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The Redbud City: Love and marriage not so grand in Shawnee

Clyde Wooldridge
Contributing writer
Jessie McGowan, 28, and his 12-year-old bride of the previous week, Goldie Marie Whitten, are here pictured. McGowan was held in the county jail on a perjury charge because the child’s age was listed as 18 on the marriage license.


Twenty-eight-year-old Jessie McGowan languished in the county jail on Wednesday, July 20, 1938, remorseful over abrupt termination of his year-old romance with Goldie Marie Whitten, who would be 13 on July 23. McGowan was jailed the week before, when his marriage to the oldest daughter of Earl Whitten, county farmer, was discovered as a fraud.

“I didn’t know she was that young,” McGowan said. “You can’t much blame her dad for being sore at me if she’s just 12 years old. I met her about a year ago and we’d been going together sever since. She ‘kinda’ jokingly told the folks several times that we were ‘gonna’ get married and I didn’t think they’d mind. Of course, I wanted her to finish school. I was trying to get a job working on No. 9 highway that was in the process of construction. I’ve got a trailer house and we were ‘gonna’ live in it.”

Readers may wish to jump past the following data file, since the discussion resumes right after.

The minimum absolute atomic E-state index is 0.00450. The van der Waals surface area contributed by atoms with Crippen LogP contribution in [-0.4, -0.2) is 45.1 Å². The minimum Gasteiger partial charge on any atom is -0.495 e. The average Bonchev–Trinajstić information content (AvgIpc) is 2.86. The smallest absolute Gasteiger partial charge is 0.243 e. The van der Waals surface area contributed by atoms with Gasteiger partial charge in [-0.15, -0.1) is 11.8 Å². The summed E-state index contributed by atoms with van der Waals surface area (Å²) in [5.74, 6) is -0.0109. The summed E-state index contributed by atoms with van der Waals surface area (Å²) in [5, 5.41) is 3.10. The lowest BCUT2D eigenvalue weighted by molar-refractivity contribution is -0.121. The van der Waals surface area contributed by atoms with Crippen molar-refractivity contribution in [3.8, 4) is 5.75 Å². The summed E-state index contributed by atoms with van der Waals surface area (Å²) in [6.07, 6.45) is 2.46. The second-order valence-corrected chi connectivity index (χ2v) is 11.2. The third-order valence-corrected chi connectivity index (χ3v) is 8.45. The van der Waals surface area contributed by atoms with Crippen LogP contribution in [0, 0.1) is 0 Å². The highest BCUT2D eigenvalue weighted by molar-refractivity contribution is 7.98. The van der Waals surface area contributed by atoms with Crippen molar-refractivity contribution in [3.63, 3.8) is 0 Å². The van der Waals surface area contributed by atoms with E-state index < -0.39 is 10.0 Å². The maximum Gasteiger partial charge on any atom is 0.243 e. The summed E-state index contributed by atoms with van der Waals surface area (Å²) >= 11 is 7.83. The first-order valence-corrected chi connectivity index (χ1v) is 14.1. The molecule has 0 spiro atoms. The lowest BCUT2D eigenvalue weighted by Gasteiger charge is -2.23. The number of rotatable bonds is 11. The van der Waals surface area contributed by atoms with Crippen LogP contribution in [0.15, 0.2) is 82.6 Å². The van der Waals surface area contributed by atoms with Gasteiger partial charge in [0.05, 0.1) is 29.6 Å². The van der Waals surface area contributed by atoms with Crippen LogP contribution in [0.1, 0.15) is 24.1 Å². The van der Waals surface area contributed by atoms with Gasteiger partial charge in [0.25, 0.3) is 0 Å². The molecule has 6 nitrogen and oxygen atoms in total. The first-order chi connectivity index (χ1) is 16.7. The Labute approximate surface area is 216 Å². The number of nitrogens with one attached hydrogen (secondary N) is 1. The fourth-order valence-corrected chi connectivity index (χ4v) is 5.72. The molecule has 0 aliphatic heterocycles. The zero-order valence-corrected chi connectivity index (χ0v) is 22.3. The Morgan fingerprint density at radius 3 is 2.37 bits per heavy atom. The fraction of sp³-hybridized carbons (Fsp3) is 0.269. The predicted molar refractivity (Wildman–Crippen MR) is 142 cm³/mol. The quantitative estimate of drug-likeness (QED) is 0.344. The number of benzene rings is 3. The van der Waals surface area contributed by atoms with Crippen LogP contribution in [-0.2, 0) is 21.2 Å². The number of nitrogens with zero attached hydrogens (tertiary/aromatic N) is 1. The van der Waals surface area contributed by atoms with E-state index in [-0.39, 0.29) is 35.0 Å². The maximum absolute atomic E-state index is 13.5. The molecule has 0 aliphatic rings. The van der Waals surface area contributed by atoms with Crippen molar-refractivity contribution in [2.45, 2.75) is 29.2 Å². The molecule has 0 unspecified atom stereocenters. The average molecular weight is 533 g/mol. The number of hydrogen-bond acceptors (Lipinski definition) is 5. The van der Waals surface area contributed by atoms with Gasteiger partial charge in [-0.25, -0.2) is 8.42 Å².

McGowan, who said he had never been married before, said he learned his young bride was taken to the home of her half-sister near Moore in Cleveland County. “I’ve been trying to get Mr. Whitten to come and see me so I can make bond and get out of here,” McGowan added. “Things don’t look so good, though.”

Peace Justice W.F. Durham ordered McGowan held under $1,500 bond, pending preliminary hearing on a charge of perjury July 27. The maximum penalty was a five-year sentence in the state pen. Goldie Marie was large for her age and the Shawnee minister who performed the marriage ceremony said he “had no idea” the young bride was only 12 years old.

“I thought she looked a little young for 18,” he commented, “but after all, there was the license giving her age as 18 years, and I couldn’t dispute it. She looked to be 16 or 17 anyway.”

The license was obtained at the county court clerk’s office by a youth who signed his name as Clifford W. Dawson. He gave McGowan’s age as 28, the girl’s as 18. Neither McGowan nor the child appeared at the time the license was issued. A perjury charge was filed against Dawson, but he was not apprehended.


A tragic tale of unrequited love was unfolded by police Thursday, Sept. 16, 1938, as they officially closed their investigation into the death of Mrs. Virginia Dressler, 36, of Shawnee, and W.C. “Jack” Burford, 45, of Wichita, Kansas. It was termed as “murder and suicide.”